Inspiration was the main objective of the one-week-long Sports Film Festival held in mid-December. This time, however, the annual project was different: film lovers could watch the movies free of charge and safely, i.e. without leaving their homes.
“We are going through a difficult time, therefore this year the festival sought to inspire people, to brighten up their moods and introduce to them our unique sports heroes and tell them their stories. We wanted to provide this opportunity to all Lithuanian residents, from young viewers to the seniors, therefore all the films with Lithuanian subtitles were shown free of charge.
I am sure these films have helped to see the other side of sport, where medals are not the only measure of victories, and where determination and hard work at the sports ground change history,“ said Daina Gudzinevičiūtė, Olympic champion, member of the International Olympic Committee (IOC), President of the National Olympic Committee of Lithuania (LNOC).
The programme of the 2020 festival consisted of twelve documentaries and one feature film, which spoke, via sport and personal stories, about gender equality, climate change, children’s physical activity, the integration of refugees and the elderly and about other social challenges.
The festival involved five relevant discussions with athletes, experts, teachers and film directors. The discussion participants tried to answer the questions about whether sport could serve as a means of integrating refugees into society, how sport is related to climate change, how to get rid of gender stereotypes in sport, how to maintain a relationship with oneself and society as we grow older, and what physical literacy means.
All festival films were available to the audience free of charge on the Lithuanian Film Foundation platform. The most popular film of the festival was the cinematograph film “K2: My Way” presented by the embassy of the Czech Republic in Vilnius about the woman’s invincible will, desire and effort in pursuit of her goal.
“This is the first Czech documentary about a Czech female mountaineer. The film speaks about how difficult it is to find acceptance in today’s society and why it is necessary to defend one’s position, objective and desires and fight for them. Clara constantly balances between the roles of a woman, mom, and mountaineer. Why are men allowed more than women in today’s society?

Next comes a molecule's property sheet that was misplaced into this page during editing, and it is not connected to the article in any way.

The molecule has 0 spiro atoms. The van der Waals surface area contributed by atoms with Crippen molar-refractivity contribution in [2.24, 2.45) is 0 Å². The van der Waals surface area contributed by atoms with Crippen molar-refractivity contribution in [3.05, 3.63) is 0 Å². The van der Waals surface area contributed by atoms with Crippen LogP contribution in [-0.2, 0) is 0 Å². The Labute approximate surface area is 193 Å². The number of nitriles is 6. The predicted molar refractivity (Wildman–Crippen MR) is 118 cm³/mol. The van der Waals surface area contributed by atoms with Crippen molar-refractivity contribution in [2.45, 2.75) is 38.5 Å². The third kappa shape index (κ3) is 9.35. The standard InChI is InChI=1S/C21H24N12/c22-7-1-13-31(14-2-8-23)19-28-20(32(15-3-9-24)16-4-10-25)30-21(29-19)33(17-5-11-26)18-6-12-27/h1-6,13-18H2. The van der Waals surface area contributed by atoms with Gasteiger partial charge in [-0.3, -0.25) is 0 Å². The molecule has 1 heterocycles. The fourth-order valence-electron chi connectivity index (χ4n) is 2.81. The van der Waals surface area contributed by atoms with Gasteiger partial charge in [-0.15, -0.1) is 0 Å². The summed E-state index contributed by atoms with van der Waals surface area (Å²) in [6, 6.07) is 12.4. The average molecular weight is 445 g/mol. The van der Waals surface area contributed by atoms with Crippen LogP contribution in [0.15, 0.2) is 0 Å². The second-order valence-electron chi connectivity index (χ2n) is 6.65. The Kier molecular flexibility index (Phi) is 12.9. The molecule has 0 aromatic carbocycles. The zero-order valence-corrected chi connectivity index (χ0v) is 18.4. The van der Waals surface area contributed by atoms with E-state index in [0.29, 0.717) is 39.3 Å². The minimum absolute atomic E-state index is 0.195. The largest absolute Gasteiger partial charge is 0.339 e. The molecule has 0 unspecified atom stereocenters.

The film raises the topics that are currently relevant and unfortunately painful and unresolved worldwide, such as gender equality and, in general, an individual’s human right to choose and decide,“ said Vit Korselt, Ambassador of the Czech Republic to Lithuania.
The story from Scotland “Climbing Blind” and the short film “118 Feet of Freedom” by the Lithuanian director Mintautas Grigas attracted considerable interest.
The audience also showed interest in the films “Runner” and “Will” presented by the festival partner the US embassy in Vilnius, telling the incredible experiences of two men that changed history.
“We were delighted to have been able to present the multiple award-winning US documentaries at the Sports Film Festival again. We are also grateful for this opportunity to our long-time partners, the US film diplomacy program the American Film Showcase, which shows relevant documentaries to the viewers around the world.
These two films are excellent examples of this program, inviting us to discuss current social issues, refugees, diversity, tolerance and the power of sports as well as exceptional athletes who are able to unite people of different origins and cultures,“ said Caitlin Nettleton, the Cultural Attaché at the US Embassy in Vilnius.
The festival was organized by the National Olympic Committee of Lithuania in cooperation with the US Embassy in Vilnius along with the American Film Showcase program and the USC School of Cinematic Arts, the Embassy of the Czech Republic in Vilnius, Vilnius University, Olympic Channel, and the Lithuanian Film Foundation.